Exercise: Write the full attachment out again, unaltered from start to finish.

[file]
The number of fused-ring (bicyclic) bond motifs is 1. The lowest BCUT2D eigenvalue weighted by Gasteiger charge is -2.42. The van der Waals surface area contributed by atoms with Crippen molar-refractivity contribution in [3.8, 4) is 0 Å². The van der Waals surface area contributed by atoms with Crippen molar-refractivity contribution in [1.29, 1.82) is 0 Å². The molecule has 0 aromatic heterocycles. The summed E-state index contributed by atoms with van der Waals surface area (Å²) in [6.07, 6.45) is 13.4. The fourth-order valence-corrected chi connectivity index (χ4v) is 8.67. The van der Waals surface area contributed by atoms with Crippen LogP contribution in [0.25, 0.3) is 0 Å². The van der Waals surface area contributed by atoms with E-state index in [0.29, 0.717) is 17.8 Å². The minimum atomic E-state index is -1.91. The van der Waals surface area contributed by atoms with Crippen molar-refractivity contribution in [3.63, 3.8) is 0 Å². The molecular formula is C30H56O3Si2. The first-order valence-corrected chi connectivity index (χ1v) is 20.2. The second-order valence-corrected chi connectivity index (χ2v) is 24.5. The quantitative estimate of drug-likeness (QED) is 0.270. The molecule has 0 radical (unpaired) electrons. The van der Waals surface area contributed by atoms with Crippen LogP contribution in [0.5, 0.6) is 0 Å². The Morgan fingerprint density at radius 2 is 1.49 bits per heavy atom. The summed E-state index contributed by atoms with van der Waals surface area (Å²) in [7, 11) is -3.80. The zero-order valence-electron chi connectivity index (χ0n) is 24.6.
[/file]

The number of fused-ring (bicyclic) bond motifs is 1. The lowest BCUT2D eigenvalue weighted by Gasteiger charge is -2.42. The van der Waals surface area contributed by atoms with Crippen molar-refractivity contribution in [3.8, 4) is 0 Å². The van der Waals surface area contributed by atoms with Crippen molar-refractivity contribution in [1.29, 1.82) is 0 Å². The molecule has 0 aromatic heterocycles. The summed E-state index contributed by atoms with van der Waals surface area (Å²) in [6.07, 6.45) is 13.4. The fourth-order valence-corrected chi connectivity index (χ4v) is 8.67. The van der Waals surface area contributed by atoms with Crippen LogP contribution in [0.25, 0.3) is 0 Å². The van der Waals surface area contributed by atoms with E-state index in [0.29, 0.717) is 17.8 Å². The minimum atomic E-state index is -1.91. The van der Waals surface area contributed by atoms with Crippen molar-refractivity contribution in [3.63, 3.8) is 0 Å². The molecular formula is C30H56O3Si2. The first-order valence-corrected chi connectivity index (χ1v) is 20.2. The second-order valence-corrected chi connectivity index (χ2v) is 24.5. The quantitative estimate of drug-likeness (QED) is 0.270. The molecule has 0 radical (unpaired) electrons. The van der Waals surface area contributed by atoms with Crippen LogP contribution in [0.5, 0.6) is 0 Å². The Morgan fingerprint density at radius 2 is 1.49 bits per heavy atom. The summed E-state index contributed by atoms with van der Waals surface area (Å²) in [7, 11) is -3.80. The zero-order valence-electron chi connectivity index (χ0n) is 24.6.